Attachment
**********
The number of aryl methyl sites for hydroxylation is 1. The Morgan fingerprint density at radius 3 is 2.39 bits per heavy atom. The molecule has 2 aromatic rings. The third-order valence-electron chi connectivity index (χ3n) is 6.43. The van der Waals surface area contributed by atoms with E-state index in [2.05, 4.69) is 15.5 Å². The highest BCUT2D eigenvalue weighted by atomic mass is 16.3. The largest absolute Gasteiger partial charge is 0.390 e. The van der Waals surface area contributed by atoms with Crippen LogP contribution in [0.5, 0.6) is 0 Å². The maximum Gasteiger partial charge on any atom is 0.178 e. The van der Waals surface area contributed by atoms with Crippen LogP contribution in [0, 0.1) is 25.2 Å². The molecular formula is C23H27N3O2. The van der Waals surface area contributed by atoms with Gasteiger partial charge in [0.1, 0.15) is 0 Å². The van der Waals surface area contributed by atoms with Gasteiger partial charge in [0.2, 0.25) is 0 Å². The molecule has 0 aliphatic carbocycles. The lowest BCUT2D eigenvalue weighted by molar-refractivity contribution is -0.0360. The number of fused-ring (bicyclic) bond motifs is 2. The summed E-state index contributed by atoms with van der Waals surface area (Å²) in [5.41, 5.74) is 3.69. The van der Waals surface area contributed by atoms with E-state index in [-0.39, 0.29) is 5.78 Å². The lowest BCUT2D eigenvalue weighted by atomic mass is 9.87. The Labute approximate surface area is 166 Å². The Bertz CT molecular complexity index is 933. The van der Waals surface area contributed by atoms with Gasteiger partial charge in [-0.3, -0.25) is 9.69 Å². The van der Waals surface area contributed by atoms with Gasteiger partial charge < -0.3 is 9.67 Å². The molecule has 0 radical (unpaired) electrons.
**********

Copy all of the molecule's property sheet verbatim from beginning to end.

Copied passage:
The number of aryl methyl sites for hydroxylation is 1. The Morgan fingerprint density at radius 3 is 2.39 bits per heavy atom. The molecule has 2 aromatic rings. The third-order valence-electron chi connectivity index (χ3n) is 6.43. The van der Waals surface area contributed by atoms with E-state index in [2.05, 4.69) is 15.5 Å². The highest BCUT2D eigenvalue weighted by atomic mass is 16.3. The largest absolute Gasteiger partial charge is 0.390 e. The van der Waals surface area contributed by atoms with Crippen LogP contribution in [0.5, 0.6) is 0 Å². The maximum Gasteiger partial charge on any atom is 0.178 e. The van der Waals surface area contributed by atoms with Crippen LogP contribution in [0, 0.1) is 25.2 Å². The molecular formula is C23H27N3O2. The van der Waals surface area contributed by atoms with Gasteiger partial charge in [0.1, 0.15) is 0 Å². The van der Waals surface area contributed by atoms with Gasteiger partial charge in [0.2, 0.25) is 0 Å². The molecule has 0 aliphatic carbocycles. The lowest BCUT2D eigenvalue weighted by molar-refractivity contribution is -0.0360. The number of fused-ring (bicyclic) bond motifs is 2. The summed E-state index contributed by atoms with van der Waals surface area (Å²) in [5.41, 5.74) is 3.69. The van der Waals surface area contributed by atoms with E-state index in [-0.39, 0.29) is 5.78 Å². The lowest BCUT2D eigenvalue weighted by atomic mass is 9.87. The Labute approximate surface area is 166 Å². The Bertz CT molecular complexity index is 933. The van der Waals surface area contributed by atoms with Gasteiger partial charge in [-0.3, -0.25) is 9.69 Å². The van der Waals surface area contributed by atoms with Gasteiger partial charge < -0.3 is 9.67 Å². The molecule has 0 radical (unpaired) electrons.